Antonio Begarelli

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Model of the Virgin Mary and Holy Women, ca. 1530, now at the Victoria and Albert Museum

Antonio Begarelli, also known as Begarino (1499–1565) was an Italian sculptor.

He was born at Modena, and is said to have been instructed by Giovanni dell'Abbate, the father of the painter Niccolò. Begarelli worked chiefly at Modena, where many churches are decorated with his plastic compositions in terra-cotta; and in his later years also at Parma. These are free standing figures, nearly life-size, grouped together above altars in the chapels, and apparently intended to replace pictures. This peculiar adaptation of plastic works was first used at Modena by Guido Mazzoni, called II Modanino, a highly gifted artist of realistic tendencies.

The assertion that Begarelli was associated with Correggio seems to be incorrect. It has been supposed (by Vidriani, 1652), that Begarelli made the models from which Correggio painted many of his floating figures, and even instructed his friend in the art of modelling. Begarelli's figures have a far closer resemblance to those of the Ferrarese painter Benvenuto Tisi than to those of Correggio. They have the same types as the former used, and his draperies are similarly arranged. Whilst Mazzoni's terra-cotta figures are painted in variegated colours, Begarelli painted them entirely in white. Late Renaissance art biographer Giorgio Vasari relates that "Michelangelo, when passing through Modena, saw many beautiful figures which the Modenese sculptor, Maestro Antonio Begarino, had made of terra-cotta, coloured to look like marble, which appeared to him to be most excellent productions; and, as that sculptor did not know how to work in marble, he said, 'If this earth were to become marble, woe to the antiques.".[1]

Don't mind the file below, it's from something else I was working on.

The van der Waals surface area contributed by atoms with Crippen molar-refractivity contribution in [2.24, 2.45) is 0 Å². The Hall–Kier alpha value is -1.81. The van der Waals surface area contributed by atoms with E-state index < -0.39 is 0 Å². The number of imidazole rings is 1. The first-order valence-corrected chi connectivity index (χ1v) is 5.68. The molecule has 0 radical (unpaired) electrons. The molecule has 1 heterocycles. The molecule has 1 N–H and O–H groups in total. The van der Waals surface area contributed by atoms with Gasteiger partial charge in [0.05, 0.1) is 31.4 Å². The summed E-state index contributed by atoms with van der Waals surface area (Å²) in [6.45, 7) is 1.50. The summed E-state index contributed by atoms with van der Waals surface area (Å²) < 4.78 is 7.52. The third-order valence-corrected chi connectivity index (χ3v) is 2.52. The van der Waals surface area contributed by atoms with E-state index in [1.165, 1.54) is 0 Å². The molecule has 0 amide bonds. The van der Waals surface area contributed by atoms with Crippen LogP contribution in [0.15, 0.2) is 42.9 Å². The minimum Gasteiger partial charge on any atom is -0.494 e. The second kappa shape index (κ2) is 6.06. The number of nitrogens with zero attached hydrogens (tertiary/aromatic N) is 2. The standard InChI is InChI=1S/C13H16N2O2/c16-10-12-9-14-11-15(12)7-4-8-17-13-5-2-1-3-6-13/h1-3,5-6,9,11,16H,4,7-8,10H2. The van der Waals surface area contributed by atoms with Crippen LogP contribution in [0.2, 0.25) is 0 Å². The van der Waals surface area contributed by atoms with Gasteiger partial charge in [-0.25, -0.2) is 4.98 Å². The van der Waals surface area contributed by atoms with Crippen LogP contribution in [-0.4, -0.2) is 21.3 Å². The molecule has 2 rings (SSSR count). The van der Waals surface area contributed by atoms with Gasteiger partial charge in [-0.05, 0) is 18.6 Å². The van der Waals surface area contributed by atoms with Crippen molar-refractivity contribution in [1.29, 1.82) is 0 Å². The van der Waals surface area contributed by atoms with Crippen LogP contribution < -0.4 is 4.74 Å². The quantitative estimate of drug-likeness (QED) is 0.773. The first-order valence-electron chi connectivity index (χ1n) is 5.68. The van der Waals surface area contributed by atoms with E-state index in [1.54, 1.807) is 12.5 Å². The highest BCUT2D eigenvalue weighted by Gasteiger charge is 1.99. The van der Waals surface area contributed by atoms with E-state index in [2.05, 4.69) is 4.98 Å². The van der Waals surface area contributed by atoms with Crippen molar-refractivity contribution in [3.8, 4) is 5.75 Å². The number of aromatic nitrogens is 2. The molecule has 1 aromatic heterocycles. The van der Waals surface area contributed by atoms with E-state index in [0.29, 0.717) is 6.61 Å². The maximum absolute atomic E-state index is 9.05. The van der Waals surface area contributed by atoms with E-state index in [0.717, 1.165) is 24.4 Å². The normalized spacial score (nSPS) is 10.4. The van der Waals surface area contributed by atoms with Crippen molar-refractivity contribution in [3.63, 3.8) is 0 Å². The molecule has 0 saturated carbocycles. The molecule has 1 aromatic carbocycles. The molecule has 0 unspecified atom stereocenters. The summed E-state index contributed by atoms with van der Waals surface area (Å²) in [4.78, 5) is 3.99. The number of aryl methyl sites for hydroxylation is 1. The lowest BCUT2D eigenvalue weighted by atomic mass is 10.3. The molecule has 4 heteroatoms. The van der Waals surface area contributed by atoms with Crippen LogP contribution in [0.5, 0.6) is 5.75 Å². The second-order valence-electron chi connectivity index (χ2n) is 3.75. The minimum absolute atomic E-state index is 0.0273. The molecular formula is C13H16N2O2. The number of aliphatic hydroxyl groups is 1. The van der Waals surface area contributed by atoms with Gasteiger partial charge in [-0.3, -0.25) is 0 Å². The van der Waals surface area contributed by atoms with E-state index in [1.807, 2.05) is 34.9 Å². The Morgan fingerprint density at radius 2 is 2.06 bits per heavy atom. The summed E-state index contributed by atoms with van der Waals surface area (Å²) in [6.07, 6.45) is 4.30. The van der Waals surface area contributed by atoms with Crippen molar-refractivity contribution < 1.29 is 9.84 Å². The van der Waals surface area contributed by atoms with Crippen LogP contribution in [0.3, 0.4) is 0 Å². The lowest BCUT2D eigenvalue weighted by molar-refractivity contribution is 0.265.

Begarelli died in 1565. His pupils included Prospero Spani, Alberto Fontana, and Niccolò dell'Abbate.

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This article incorporates text from the article "BEGARELLI, Antonio" in Bryan's Dictionary of Painters and Engravers by Michael Bryan, edited by Robert Edmund Graves and Sir Walter Armstrong, an 1886–1889 publication now in the public domain.